Victims of international terrorism suffered a terrible blow this week when the United States Supreme Court declined to hear Sokolow v. Palestine Liberation Organization, a case brought by American citizens killed or injured in terrorist attacks committed in the early 2000s in Israel by the Palestine Liberation Organization and the Palestinian Authority. It was the last in a series of betrayals by the U.S. government, which shamefully took positions in the case that supported the terrorists, not the American victims.

The terror victims in Sokolow sued the PLO and the P.A. in 2004 under the Anti-Terrorism Act, or ATA, a federal law that affords a crucial legal right and remedy to American victims of international terrorism. After waiting 10 years for their day in court, the victims prevailed at a trial in February 2015. The jury awarded them $655.5 million in damages.

The victims suffered their first betrayal by the U.S. government when the PLO and P.A. appealed the jury’s verdict. These terrorism perpetrators disingenuously claimed they could not afford to post a bond as security while their appeal was pending—and the U.S. Department of Justice supported this ridiculous claim. In August 2015, the Justice Department filed a statement of interest, urging the court to consider the harmful impact a bond would have on the PLO and P.A. The trial judge listened, reducing the bond to be paid by terrorist murderers of U.S. citizens.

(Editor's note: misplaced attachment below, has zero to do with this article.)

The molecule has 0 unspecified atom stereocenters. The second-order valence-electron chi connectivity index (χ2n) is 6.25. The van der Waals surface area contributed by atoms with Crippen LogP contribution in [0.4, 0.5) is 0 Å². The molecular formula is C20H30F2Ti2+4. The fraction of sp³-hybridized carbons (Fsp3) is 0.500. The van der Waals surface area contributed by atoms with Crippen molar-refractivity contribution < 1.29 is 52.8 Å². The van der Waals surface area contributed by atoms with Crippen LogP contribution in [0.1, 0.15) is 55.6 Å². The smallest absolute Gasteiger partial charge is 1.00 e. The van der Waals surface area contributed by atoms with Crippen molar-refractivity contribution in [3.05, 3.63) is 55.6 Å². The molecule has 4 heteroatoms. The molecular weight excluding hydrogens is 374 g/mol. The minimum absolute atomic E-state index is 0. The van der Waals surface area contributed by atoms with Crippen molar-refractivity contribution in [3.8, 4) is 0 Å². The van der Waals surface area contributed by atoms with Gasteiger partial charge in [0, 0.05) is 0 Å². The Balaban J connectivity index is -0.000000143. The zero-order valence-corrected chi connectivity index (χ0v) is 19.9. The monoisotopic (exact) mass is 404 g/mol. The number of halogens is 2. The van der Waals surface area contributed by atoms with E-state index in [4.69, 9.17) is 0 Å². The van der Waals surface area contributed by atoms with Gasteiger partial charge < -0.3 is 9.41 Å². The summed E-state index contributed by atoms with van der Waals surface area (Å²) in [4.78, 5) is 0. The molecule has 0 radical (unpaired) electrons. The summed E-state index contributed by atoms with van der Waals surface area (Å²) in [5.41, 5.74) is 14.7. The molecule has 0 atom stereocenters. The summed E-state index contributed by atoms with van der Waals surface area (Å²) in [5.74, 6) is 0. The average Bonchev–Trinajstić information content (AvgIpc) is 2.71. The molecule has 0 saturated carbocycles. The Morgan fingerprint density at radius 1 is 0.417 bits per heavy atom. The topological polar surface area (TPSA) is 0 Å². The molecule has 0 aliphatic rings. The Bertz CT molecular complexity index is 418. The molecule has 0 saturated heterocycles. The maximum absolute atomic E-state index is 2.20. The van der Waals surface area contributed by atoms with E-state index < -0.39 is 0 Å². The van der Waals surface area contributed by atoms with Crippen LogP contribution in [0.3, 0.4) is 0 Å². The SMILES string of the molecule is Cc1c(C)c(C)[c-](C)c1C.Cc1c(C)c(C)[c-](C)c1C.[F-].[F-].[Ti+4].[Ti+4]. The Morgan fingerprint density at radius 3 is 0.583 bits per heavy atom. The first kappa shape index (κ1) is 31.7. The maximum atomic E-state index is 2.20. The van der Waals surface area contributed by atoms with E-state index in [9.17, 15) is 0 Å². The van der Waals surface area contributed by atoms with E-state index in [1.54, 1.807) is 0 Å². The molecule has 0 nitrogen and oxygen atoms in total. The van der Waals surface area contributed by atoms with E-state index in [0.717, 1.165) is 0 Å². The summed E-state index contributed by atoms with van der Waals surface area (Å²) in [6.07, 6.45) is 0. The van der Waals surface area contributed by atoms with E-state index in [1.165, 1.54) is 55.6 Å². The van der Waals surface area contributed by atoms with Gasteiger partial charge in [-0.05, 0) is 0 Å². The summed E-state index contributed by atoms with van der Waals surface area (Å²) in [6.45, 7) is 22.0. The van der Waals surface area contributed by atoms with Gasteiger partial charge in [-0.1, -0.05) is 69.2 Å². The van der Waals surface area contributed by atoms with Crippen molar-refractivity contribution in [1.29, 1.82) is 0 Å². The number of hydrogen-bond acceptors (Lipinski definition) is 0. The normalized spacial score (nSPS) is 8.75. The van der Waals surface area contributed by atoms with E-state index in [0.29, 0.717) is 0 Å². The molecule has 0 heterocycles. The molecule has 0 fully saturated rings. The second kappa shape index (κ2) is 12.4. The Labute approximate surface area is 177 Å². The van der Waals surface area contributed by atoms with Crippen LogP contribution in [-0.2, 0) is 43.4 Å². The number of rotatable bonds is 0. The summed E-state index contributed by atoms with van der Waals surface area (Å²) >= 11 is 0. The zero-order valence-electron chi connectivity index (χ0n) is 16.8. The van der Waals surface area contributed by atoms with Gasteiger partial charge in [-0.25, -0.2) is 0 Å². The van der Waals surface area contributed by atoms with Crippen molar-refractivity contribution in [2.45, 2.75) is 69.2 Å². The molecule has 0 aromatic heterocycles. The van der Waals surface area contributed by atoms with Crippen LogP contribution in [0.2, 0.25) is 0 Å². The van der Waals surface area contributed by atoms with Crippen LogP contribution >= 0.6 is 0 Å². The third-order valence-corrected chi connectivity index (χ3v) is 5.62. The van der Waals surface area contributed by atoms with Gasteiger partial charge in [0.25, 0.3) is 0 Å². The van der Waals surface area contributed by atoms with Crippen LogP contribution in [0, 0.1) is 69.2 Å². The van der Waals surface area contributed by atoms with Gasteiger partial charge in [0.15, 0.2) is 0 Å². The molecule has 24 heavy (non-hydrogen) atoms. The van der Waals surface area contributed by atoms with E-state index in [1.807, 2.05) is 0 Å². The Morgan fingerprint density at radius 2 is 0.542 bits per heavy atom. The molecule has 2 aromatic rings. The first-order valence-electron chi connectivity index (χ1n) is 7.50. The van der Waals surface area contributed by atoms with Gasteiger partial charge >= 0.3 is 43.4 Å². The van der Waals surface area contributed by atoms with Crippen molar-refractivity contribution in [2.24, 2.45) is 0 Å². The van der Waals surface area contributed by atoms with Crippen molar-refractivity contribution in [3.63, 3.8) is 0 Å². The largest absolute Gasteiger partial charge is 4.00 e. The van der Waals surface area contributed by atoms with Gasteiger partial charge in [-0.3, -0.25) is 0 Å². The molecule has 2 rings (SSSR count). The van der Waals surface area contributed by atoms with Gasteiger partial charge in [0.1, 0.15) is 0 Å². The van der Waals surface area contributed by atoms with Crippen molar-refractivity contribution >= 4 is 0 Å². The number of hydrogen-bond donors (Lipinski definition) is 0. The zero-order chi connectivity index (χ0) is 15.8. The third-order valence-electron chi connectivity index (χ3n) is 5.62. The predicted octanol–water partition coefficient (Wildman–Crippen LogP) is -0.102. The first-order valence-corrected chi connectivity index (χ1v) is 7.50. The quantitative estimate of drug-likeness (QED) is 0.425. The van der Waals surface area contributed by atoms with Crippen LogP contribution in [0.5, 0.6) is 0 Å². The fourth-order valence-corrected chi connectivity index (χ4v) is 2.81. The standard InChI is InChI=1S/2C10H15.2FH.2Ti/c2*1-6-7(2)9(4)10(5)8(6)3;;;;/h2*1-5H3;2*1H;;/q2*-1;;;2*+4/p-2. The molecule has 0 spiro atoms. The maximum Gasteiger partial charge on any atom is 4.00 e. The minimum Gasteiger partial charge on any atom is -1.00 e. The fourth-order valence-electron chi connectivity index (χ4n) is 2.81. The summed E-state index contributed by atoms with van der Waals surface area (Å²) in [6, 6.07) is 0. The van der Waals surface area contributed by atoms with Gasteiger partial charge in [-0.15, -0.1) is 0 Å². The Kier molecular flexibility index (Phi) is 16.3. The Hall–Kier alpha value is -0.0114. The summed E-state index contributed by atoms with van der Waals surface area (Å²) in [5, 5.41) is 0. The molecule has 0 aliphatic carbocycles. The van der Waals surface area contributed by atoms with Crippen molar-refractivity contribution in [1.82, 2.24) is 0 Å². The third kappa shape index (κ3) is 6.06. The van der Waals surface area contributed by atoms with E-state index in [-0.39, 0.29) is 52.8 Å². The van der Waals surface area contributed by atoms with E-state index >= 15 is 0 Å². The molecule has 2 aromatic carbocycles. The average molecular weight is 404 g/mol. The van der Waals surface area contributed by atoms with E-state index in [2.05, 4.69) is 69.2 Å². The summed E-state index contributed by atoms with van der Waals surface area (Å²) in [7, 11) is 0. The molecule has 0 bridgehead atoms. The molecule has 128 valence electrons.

Then came another blow: In October 2016, the United States Court of Appeals for the Second Circuit vacated the jury verdict and dismissed the victims’ case. Even though the victims proved at trial that the PLO and P.A. were responsible for executing the terrorist attacks that caused their deaths and injuries, the Second Circuit concluded that it would violate the Fifth Amendment’s Due Process Clause to exercise jurisdiction over the PLO and P.A. The court’s reasoning? The plaintiffs had failed to show that the PLO and P.A. “specifically targeted” U.S. citizens or had the “specific aim” of targeting the United States.

That is a difficult, if not impossible, requirement for any terror victim to satisfy—and it appears nowhere in the ATA itself. Terrorists are rarely available to testify in U.S. lawsuits to describe their targets or aims. The goal of terrorists is to kill as many people as possible, including Americans.

In March 2017, the victims petitioned the Supreme Court to review the Second Circuit’s decision. The Supreme Court issued an order inviting the Solicitor General to express the views of the United States regarding the victims’ petition.

Again, the U.S. government betrayed the terror victims. It took the Solicitor General eight months to finally file his brief in February 2018. When he did—together with the legal adviser for the State Department and attorneys at the Department of Justice—he failed to stand up for the victims and their right to recover under the ATA. Instead, the Solicitor General encouraged the Supreme Court to leave the Second Circuit’s dismissal decision as is.